Phoenix Then and Now
Phoenix’s origins date back to 700 AD, when the area, named Pueblo Grande by the Spanish, was home to a progressive agricultural community who constructed canal irrigation systems that fed off the Salt River.
The U.S. military sparked the redevelopment of Phoenix and other towns in the Salt River valley by establishing Fort McDowell in 1865. Two years later, Jack Swilling of Wickenburg, Arizona, was traveling on horseback through the region and decided the desert setting was an ideal place to establish a new community. The name Phoenix came from the idea that, just like the bird that rose from the ashes, the new town would spring from the ruins of a former civilization.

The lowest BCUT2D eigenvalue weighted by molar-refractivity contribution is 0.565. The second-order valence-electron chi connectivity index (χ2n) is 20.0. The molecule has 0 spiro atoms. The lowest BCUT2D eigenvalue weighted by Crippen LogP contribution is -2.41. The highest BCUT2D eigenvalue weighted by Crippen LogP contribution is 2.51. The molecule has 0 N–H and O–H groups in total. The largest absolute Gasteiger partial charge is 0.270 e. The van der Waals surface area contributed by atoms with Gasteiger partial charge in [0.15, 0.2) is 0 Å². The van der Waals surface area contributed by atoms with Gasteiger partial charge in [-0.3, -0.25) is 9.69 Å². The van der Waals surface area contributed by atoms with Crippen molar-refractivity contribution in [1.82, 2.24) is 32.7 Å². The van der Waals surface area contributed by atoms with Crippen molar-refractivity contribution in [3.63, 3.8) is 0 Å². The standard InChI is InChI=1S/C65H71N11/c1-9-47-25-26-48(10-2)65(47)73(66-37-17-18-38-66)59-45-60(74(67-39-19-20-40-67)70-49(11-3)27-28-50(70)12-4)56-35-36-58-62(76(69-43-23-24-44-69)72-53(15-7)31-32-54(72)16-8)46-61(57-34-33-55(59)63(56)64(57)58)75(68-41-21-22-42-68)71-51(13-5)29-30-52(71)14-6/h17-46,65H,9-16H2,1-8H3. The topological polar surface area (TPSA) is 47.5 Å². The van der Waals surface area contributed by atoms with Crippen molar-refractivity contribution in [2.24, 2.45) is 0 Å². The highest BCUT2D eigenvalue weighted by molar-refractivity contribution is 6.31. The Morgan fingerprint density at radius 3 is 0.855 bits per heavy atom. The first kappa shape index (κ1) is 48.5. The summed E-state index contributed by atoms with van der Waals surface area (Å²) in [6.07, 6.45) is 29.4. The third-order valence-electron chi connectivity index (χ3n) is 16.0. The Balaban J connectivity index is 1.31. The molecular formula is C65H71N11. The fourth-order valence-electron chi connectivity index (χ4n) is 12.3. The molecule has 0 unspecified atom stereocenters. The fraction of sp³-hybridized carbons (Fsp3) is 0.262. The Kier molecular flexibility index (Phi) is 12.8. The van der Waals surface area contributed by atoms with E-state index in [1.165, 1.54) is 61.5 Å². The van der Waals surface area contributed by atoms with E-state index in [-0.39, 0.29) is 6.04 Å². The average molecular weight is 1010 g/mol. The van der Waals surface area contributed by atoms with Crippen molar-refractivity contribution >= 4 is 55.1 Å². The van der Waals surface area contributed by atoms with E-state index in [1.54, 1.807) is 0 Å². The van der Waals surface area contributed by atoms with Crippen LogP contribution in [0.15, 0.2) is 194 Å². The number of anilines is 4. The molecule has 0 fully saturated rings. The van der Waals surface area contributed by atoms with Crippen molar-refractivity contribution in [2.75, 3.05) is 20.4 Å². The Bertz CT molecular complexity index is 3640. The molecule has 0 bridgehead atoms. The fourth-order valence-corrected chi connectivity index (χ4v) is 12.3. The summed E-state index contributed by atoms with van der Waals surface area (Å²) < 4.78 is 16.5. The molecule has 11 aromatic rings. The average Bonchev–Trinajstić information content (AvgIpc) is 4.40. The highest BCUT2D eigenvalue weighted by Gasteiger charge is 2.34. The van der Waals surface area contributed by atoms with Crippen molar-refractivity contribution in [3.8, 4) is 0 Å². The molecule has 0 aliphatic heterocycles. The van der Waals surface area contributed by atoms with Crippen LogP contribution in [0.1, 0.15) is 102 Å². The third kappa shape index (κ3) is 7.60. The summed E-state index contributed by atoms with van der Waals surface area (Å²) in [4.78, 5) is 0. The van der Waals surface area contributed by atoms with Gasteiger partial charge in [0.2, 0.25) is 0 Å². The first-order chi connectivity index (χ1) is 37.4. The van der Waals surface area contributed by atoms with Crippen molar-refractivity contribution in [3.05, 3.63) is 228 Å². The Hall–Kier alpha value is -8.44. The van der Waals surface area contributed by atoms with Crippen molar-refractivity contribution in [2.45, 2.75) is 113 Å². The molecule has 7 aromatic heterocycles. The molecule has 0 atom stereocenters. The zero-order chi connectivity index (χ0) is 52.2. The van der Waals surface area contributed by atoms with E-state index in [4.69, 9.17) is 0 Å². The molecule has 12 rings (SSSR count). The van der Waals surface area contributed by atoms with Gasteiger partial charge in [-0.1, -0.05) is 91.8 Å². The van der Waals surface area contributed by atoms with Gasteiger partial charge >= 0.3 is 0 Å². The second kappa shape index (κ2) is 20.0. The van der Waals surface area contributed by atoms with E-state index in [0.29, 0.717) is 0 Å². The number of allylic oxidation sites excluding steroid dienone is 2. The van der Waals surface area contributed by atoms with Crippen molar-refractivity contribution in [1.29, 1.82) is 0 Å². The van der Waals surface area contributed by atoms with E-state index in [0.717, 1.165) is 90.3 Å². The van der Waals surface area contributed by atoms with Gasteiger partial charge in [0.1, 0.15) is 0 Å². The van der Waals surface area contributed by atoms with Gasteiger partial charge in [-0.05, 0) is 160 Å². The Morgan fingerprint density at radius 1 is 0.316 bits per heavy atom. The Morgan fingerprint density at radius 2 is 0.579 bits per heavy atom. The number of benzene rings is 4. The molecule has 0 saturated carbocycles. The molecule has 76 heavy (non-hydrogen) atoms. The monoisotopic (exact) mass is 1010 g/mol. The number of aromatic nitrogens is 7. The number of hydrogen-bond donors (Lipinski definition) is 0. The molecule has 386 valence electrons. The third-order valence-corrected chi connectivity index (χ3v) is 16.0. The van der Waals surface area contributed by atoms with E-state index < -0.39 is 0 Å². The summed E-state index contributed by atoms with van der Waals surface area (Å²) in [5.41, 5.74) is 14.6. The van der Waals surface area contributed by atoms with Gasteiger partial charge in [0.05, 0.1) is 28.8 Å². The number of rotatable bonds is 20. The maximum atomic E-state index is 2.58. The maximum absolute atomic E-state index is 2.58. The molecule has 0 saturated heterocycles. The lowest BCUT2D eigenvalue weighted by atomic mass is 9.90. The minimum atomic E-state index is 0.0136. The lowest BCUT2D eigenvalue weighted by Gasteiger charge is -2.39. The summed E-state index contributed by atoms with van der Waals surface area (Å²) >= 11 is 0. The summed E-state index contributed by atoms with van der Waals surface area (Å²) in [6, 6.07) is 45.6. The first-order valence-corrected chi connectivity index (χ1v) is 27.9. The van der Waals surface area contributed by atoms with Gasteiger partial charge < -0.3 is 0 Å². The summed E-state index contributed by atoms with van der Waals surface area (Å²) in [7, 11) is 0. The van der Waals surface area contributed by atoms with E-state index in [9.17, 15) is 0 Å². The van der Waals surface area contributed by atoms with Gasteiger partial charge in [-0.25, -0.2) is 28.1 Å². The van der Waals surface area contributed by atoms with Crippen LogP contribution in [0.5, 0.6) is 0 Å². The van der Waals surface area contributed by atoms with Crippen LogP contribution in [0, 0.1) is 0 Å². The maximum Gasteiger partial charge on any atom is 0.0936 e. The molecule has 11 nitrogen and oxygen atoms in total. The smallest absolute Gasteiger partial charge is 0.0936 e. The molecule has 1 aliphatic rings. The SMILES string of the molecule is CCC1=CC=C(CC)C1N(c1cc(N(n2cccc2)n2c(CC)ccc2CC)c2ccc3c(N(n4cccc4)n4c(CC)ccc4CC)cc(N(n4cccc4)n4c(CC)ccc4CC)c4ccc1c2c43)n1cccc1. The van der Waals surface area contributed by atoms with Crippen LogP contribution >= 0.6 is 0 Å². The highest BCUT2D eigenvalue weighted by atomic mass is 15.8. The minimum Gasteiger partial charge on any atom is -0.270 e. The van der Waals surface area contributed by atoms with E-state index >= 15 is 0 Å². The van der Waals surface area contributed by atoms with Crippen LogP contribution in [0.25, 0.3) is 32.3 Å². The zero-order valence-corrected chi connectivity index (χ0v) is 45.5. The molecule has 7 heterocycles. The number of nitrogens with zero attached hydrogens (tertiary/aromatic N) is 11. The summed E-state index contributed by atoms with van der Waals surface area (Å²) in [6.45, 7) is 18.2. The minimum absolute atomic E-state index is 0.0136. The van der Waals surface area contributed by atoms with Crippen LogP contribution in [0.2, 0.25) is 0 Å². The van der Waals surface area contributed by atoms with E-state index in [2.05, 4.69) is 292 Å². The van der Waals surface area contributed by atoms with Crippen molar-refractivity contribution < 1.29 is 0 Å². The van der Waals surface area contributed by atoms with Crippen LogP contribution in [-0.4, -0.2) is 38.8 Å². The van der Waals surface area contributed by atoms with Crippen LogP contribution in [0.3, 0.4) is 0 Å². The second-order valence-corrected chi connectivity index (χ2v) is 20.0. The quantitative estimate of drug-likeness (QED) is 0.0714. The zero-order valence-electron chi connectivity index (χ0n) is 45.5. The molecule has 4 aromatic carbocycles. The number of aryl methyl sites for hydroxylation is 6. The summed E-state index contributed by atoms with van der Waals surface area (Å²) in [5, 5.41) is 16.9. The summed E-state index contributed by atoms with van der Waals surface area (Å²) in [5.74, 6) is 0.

Phoenix has grown so rapidly that several outlying towns have now been absorbed into the metropolitan district. Tempe started south of the Salt River around 1870, Mormons started Mesa to the east in 1878, and land developers founded Glendale in 1892 and Scottsdale in 1894.
Phoenix became the capital of Arizona in 1912. Phoenix Then and Now looks at the history of development in the city as it continued to grow through the twentieth century. Using archive photos of the desert town matched with the same view today, it shows that despite the rapid expansion, much of the fledgling city has been preserved.
Sites include: Washington Street, First Avenue, City Hall, Heard Building, Hotel Adams, Luhrs Building, Phoenix Theater, Orpheum Theater, Hotel San Carlos, Union Station, Masonic Temple, Hotel Westward Ho, Arizona Capitol, Kenilworth School, Grunow Clinic, Brophy College, Arizona Biltmore, Tovrea Castle, Tempe Bridges.